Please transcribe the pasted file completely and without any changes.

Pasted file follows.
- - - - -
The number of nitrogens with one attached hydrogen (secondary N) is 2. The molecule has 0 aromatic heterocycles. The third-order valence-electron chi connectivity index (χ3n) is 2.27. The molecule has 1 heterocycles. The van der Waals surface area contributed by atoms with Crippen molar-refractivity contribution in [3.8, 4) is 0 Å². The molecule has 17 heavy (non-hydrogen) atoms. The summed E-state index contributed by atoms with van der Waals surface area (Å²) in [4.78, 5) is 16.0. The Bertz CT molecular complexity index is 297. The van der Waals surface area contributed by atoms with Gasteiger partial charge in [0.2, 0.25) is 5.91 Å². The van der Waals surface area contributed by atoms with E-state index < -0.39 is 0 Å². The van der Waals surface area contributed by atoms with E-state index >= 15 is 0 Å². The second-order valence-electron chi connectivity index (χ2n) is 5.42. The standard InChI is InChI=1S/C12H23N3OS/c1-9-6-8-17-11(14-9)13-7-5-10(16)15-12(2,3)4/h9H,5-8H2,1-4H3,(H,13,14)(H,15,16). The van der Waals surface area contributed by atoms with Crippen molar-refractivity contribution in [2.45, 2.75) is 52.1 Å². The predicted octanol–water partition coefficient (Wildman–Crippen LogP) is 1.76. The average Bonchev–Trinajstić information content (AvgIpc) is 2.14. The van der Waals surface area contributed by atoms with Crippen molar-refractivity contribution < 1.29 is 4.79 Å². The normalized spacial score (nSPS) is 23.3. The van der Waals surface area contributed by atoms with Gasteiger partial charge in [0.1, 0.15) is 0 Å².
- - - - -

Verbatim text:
The number of nitrogens with one attached hydrogen (secondary N) is 2. The molecule has 0 aromatic heterocycles. The third-order valence-electron chi connectivity index (χ3n) is 2.27. The molecule has 1 heterocycles. The van der Waals surface area contributed by atoms with Crippen molar-refractivity contribution in [3.8, 4) is 0 Å². The molecule has 17 heavy (non-hydrogen) atoms. The summed E-state index contributed by atoms with van der Waals surface area (Å²) in [4.78, 5) is 16.0. The Bertz CT molecular complexity index is 297. The van der Waals surface area contributed by atoms with Gasteiger partial charge in [0.2, 0.25) is 5.91 Å². The van der Waals surface area contributed by atoms with E-state index < -0.39 is 0 Å². The van der Waals surface area contributed by atoms with E-state index >= 15 is 0 Å². The second-order valence-electron chi connectivity index (χ2n) is 5.42. The standard InChI is InChI=1S/C12H23N3OS/c1-9-6-8-17-11(14-9)13-7-5-10(16)15-12(2,3)4/h9H,5-8H2,1-4H3,(H,13,14)(H,15,16). The van der Waals surface area contributed by atoms with Crippen molar-refractivity contribution in [2.45, 2.75) is 52.1 Å². The predicted octanol–water partition coefficient (Wildman–Crippen LogP) is 1.76. The average Bonchev–Trinajstić information content (AvgIpc) is 2.14. The van der Waals surface area contributed by atoms with Crippen molar-refractivity contribution < 1.29 is 4.79 Å². The normalized spacial score (nSPS) is 23.3. The van der Waals surface area contributed by atoms with Gasteiger partial charge in [0.1, 0.15) is 0 Å².